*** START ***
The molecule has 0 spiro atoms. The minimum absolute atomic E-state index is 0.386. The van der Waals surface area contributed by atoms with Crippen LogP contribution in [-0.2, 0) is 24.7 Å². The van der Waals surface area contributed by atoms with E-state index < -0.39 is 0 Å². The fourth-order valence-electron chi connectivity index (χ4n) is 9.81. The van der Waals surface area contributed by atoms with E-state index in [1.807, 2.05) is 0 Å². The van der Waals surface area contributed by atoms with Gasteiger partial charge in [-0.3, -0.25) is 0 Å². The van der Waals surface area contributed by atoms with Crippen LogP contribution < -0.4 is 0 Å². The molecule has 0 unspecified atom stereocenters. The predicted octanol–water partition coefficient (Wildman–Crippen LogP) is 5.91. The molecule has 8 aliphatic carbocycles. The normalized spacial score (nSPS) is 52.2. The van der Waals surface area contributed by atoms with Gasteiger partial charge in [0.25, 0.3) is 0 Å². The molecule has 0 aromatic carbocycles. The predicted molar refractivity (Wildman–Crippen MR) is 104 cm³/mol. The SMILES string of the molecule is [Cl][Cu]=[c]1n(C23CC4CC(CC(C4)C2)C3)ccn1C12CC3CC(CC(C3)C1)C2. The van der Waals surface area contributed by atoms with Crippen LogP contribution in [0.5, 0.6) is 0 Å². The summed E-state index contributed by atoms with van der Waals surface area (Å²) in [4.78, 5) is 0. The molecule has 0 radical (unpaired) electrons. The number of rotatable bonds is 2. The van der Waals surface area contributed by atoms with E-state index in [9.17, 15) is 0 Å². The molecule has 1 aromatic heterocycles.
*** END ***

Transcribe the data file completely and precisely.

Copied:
The molecule has 0 spiro atoms. The minimum absolute atomic E-state index is 0.386. The van der Waals surface area contributed by atoms with Crippen LogP contribution in [-0.2, 0) is 24.7 Å². The van der Waals surface area contributed by atoms with E-state index < -0.39 is 0 Å². The fourth-order valence-electron chi connectivity index (χ4n) is 9.81. The van der Waals surface area contributed by atoms with E-state index in [1.807, 2.05) is 0 Å². The van der Waals surface area contributed by atoms with Gasteiger partial charge in [-0.3, -0.25) is 0 Å². The van der Waals surface area contributed by atoms with Crippen LogP contribution < -0.4 is 0 Å². The molecule has 0 unspecified atom stereocenters. The predicted octanol–water partition coefficient (Wildman–Crippen LogP) is 5.91. The molecule has 8 aliphatic carbocycles. The normalized spacial score (nSPS) is 52.2. The van der Waals surface area contributed by atoms with Gasteiger partial charge in [0.25, 0.3) is 0 Å². The molecule has 0 aromatic carbocycles. The predicted molar refractivity (Wildman–Crippen MR) is 104 cm³/mol. The SMILES string of the molecule is [Cl][Cu]=[c]1n(C23CC4CC(CC(C4)C2)C3)ccn1C12CC3CC(CC(C3)C1)C2. The van der Waals surface area contributed by atoms with Crippen LogP contribution in [0.5, 0.6) is 0 Å². The summed E-state index contributed by atoms with van der Waals surface area (Å²) in [4.78, 5) is 0. The molecule has 0 radical (unpaired) electrons. The number of rotatable bonds is 2. The van der Waals surface area contributed by atoms with E-state index in [9.17, 15) is 0 Å². The molecule has 1 aromatic heterocycles.